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In 1939, 16-year-old Philip - the half-Chinese youngest child of Noel Hutton, head of one of Penang's great trading families - feels alienated from both the British and Chinese communities. He discovers a sense of belonging in his unexpected friendship with Hayato Endo, a Japanese diplomat who rents an island from his father. Philip proudly shows his new friend around his adored island of Penang, and Endo teaches him about Japanese language and culture, and trains him in the art and discipline of aikido. But such knowledge comes at a terrible price. The enigmatic Endo is bound by obligations of his own; and too late, as the Japanese invade Malaya, Philip realises that his sensei - to whom he owes absolute loyalty - is a Japanese spy. Forced into collaborating with the Japanese to safeguard his family and their interests, Philip turns into the ultimate outsider, trusted by none and hated by many. Tormented by his part in events, by deaths he is powerless to prevent, he risks everything to redress his moral balance by working in secret to save as many people as he can from the savagery of the invaders, and in so doing finds out who and what he really is. Driven by the prophetic words of an ancient soothsayer, ?The Gift of Rain? explores the opposing ideas of predestination and self-determination, as Philip traces a perilous and sometimes unclear path through the terrible years of the war. It takes the reader from the final days of the Chinese emperors to the dying era of the British Empire, and through the magical temples, exhilarating cities and forbidding rain forests of Malaya. 'The Gift of Rain' is epic, haunting and unforgettable, richly shot through with themes and ideas, a novel about agonisingly divided loyalties and unbearable loss. But it is also about human courage and - ultimately - about the nature of enduring love.
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This epic first novel involves the life of Philip Arminius Khoo-Hutton-half-British and half-Chinese, who lives on the Malaysian island of Penang prior to World War II. Feeling like an outcast in his aristocratic British family, he befriends an older Japanese diplomat, Endo-san, who teaches him the art of aikido. A sacred bond grows between student and teacher-"next to a parent, a teacher is the most important person in one's life." When war erupts and the Japanese invade Malaya, Philip finds his loyalty divided between his family and Endo-san. In a series of dramatic events, he discovers support from his courageous Chinese past told through his grandfather, a sustaining friendship with a fellow student of aikido name Kon, and a mysterious association with Endo-san that has been playing out for hundreds of years and can only be broken in a ritual of death. Philip's personal drama unfolds against the backdrop of fascinating glimpses into Chinese culture, British imperialism, and the Japanese occupation that eventually claims the lives of everyone around him. Strong characters and page-turning action make this a top pick for historical fiction.-David A. Berona, Plymouth State Univ., NH Copyright 2008 Reed Business Information.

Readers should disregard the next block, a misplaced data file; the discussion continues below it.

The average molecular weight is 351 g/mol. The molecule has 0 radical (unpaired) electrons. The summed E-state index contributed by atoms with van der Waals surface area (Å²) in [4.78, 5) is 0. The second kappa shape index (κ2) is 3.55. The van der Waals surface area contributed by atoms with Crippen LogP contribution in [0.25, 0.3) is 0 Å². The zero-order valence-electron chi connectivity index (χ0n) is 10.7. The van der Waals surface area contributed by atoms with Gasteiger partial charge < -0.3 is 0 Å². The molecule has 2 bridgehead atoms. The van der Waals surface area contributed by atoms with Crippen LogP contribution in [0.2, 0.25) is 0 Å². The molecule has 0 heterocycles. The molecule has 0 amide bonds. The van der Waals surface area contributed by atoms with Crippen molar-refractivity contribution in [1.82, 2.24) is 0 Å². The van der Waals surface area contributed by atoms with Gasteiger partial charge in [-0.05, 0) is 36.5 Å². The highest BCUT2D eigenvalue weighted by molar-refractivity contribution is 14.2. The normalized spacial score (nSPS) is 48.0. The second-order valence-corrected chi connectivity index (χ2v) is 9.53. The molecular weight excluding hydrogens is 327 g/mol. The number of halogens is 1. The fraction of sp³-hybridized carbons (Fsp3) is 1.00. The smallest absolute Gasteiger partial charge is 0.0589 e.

'An engrossing read, a hugely enjoyable emotional voyage... a very fine exploration of the making of South East Asia from its Second World War traumas to the present. Warmly recommended.' John McRae, author of The Routledge Guide to Modern Writing 'A wonderful book, full of life... should be required reading for many Britons who still, sixty years and more after the fact, fail to understand either the Japanese or the British experience of World War II in Malaya.' Michael Ashkenazi, author of Matsuri: Festivals of a Japanese Town and of Food Culture in Japan 'A book that all Malaysians will be proud of.' Eric Forbes Good Book Guide

This remarkable debut saga of intrigue and akido flashes back to a darkly opulent WWII-era Malaya. Phillip Hutton, 72, lives in serene Penang comfort, occasionally training students as an akido master "teacher of teachers." A visit from Michiko Murakami sends him spiraling back into his past, where he grows up the alienated half-British, half-Chinese son of a wealthy Penang trader in the years before WWII. When Hutton's father and three siblings leave him to run the family company one summer, he befriends a mysterious Japanese neighbor named Mr. Endo. Japan is on the opposing side of the coming war, but Endo paradoxically opts to train Hutton in the ways of aikido, in what both men come to see as the fulfillment of a prophecy that has haunted them for several lifetimes. When the Japanese army invades Malaya, chaos reigns, and Phillip makes a secret, very profitable deal. He cannot, however, offset the costs of his friendship with Endo. Eng's characters are as deep and troubled as the time in which the story takes place, and he draws on a rich palette to create a sprawling portrait of a lesser explored corner of the war. Hutton's first-person narration is measured, believable and enthralling. (May) Copyright 2008 Reed Business Information.

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